Wednesday, February 12, 2014

IFC's THE SUMMIT (2013) DVD: Get a View of Deadly Heights From the Comfort of Your Couch

The Summit (2013)
 103

Buy the DVD

The Movie

In August, 2008, 18 mountain climbers reached the top of K2. 48 hours later, 11 people were dead. While memorials paid tribute to those killed, there were also condemnations about ‘the why.' Why do these athletes risk everything to reach a place humans are simply not meant to go?
So reads IFC's synopsis of THE SUMMIT, a documentary on the catastrophic event from 2008 that features reenactments based on the testimony of those who survived the climb. As such, it's not quite your typical documentary, but more in the vein of something that you may see from Errol Morris; if, of course, Morris made documentaries about people climbing mountains. That's not to say that THE SUMMIT is on par with Morris' documentary work, but personally, I found it to be damn fascinating.

While I have absolutely no aspirations of ever climbing a mountain myself, I do have an affinity for nature documentaries when they are well done. Something about watching other people's footage of places that I will probably never go, from vantage points that I will never see, just sucks me in. And you have to respect nature, as it is an unpredictable force that man knows he can never fully tame, but that we continually try to. And in most cases, my take is exactly that of the folks at FAMILY GUY: "Damn, Nature, You Scary!"

These things are probably a huge reason why Discovery's SHARK WEEK is always so popular. Would you go swimming with sharks? Probably not. Now think about climbing the second highest mountain on Earth... Would you do that? Probably not.

Yet, people do try, and while some are successful, others are not. Some get to walk away to either go back to their normal lives; others die trying. And as that initial synopsis asks, why do these people do that? This is the core of what THE SUMMIT tries to understand, and what we, the viewers, are presented with and left to come to our own conclusions.

We are given interviews with people who were actually there for the incidents, along with reenactments based on those accounts. We also get the story of one of the first Italian climbers to ever successfully scale K2 back in the 1950s. The combination paints a picture that differentiates the technology available then, and what we have now. And, ultimately, I couldn't help but wonder if our obsession with technology as a culture is creating an unintentional unpreparedness.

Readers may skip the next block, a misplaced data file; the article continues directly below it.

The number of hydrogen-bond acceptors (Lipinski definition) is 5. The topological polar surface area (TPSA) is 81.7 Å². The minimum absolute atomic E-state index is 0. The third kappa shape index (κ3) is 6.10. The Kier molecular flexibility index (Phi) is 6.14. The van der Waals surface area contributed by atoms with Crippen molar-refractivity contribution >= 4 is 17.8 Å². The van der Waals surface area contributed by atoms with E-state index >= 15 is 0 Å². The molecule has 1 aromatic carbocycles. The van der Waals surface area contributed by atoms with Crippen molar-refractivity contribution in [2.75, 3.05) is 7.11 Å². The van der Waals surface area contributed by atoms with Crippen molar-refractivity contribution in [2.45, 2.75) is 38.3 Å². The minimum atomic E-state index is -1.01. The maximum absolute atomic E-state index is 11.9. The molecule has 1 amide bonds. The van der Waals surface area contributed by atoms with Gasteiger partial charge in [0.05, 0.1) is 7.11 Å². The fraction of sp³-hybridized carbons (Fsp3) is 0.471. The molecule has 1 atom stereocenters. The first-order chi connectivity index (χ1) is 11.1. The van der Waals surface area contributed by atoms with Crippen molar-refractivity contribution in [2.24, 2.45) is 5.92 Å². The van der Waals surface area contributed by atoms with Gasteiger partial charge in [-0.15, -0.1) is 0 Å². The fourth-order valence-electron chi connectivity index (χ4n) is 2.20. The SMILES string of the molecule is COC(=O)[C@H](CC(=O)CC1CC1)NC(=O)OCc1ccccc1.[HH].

Yet, it becomes easy to understand at least part of the reason that people engage in these activities. When you get a good look at these beautiful vistas, you can only imagine what it would be like to witness the views for yourself. But is it worth the risks to do so? In my estimation, no, it is not. Still, I can see why certain individuals may think that it is. The cinematography in THE SUMMIT is stunning at times, and I can only imagine how much more powerful it might be when projected on a large theatrical screen; let alone, in real life.

If you enjoy documentaries about Man vs Nature - or even documentaries in general - then THE SUMMIT is an easy recommend. However, if you are a climbing enthusiast, you may want to approach the understanding that these scenarios can be horribly dangerous, and I imagine the film might make you think twice about that next climb. 

Movie Score

3.5/5

The DVD

IFC brings THE SUMMIT home on DVD as part of their Sundance Selects line. The film won the award for Best Editing when it played the festival, and it's easy to understand why. However, the release is hardly a step above a barebones edition, as there really are no special features to speak of.

Video Quality

The MPEG-2 encode of THE SUMMIT on this disc comes in at roughly about 4Mbps, which isn't too surprising, given the limitations of DVD. For most documentaries, this is more than enough, but at times, when the film presents sweeping vistas, or dark nighttime scenes, it would be preferrable to have a nice AVC-encoded Blu-ray. Still, blocking is minimal, and the movie looked just fine when upscaled to 1080p on my Blu-ray player.

Audio Quality

THE SUMMIT features a decent 5.1 AC3-encoded audio track, which again, is pretty standard at this point. Given that it is a documentary, surround sound is not an essential part of the presentation, and the track is certainly not demo material for your home theater. However, that's not a slam against it, as it is definitely serviceable and has a nice mix to it. The film's haunting score sounds great in surround, and some of more action-heavy reenactment scenes do work the rear channels and subwoofer

Extra Features

As mentioned IFC's DVD release of THE SUMMIT is pretty much a barebones affair, with only a single "Special Feature" on the disc.

  • Trailer: This feature is pretty much self explanatory

Final Thoughts


I watch a lot of documentaries, and while THE SUMMIT is certainly not the best that I've ever seen, it is a good film. As such, I have no problem recommending it. It would probably play better on Blu-ray, as it would benefit from from a more detailed, HD presentation and, perhaps, a lossless audio track. However, given that the subject matter is definitely Special Interest, I can understand why IFC went the DVD-only route. Likewise, I can also understand why the film has practically no special features, though had some been included, I would have enjoyed going through them.

Recommended.

DVD Score

3.5/5








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